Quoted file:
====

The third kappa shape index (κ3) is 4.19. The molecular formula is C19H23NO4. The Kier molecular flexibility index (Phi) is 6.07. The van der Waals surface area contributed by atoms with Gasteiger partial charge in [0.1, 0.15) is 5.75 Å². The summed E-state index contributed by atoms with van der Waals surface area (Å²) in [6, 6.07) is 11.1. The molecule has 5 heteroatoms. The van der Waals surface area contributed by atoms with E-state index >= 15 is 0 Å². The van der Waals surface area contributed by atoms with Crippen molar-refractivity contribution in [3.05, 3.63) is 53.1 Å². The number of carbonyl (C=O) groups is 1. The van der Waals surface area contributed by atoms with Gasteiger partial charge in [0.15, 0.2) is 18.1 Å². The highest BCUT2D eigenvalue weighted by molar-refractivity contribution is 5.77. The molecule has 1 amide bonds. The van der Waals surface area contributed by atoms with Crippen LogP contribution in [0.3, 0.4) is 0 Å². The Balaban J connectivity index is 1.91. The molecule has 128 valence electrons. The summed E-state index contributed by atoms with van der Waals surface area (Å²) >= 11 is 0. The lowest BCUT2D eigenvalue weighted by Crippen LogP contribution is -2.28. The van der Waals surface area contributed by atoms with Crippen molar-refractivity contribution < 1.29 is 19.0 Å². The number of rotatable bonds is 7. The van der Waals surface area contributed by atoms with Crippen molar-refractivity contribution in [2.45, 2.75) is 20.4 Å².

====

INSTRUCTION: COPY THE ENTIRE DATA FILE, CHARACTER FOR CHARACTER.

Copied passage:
The third kappa shape index (κ3) is 4.19. The molecular formula is C19H23NO4. The Kier molecular flexibility index (Phi) is 6.07. The van der Waals surface area contributed by atoms with Gasteiger partial charge in [0.1, 0.15) is 5.75 Å². The summed E-state index contributed by atoms with van der Waals surface area (Å²) in [6, 6.07) is 11.1. The molecule has 5 heteroatoms. The van der Waals surface area contributed by atoms with E-state index >= 15 is 0 Å². The van der Waals surface area contributed by atoms with Crippen molar-refractivity contribution in [3.05, 3.63) is 53.1 Å². The number of carbonyl (C=O) groups is 1. The van der Waals surface area contributed by atoms with Gasteiger partial charge in [0.15, 0.2) is 18.1 Å². The highest BCUT2D eigenvalue weighted by molar-refractivity contribution is 5.77. The molecule has 1 amide bonds. The van der Waals surface area contributed by atoms with Crippen LogP contribution in [0.3, 0.4) is 0 Å². The Balaban J connectivity index is 1.91. The molecule has 128 valence electrons. The summed E-state index contributed by atoms with van der Waals surface area (Å²) >= 11 is 0. The lowest BCUT2D eigenvalue weighted by Crippen LogP contribution is -2.28. The van der Waals surface area contributed by atoms with Crippen molar-refractivity contribution < 1.29 is 19.0 Å². The number of rotatable bonds is 7. The van der Waals surface area contributed by atoms with Crippen molar-refractivity contribution in [2.45, 2.75) is 20.4 Å².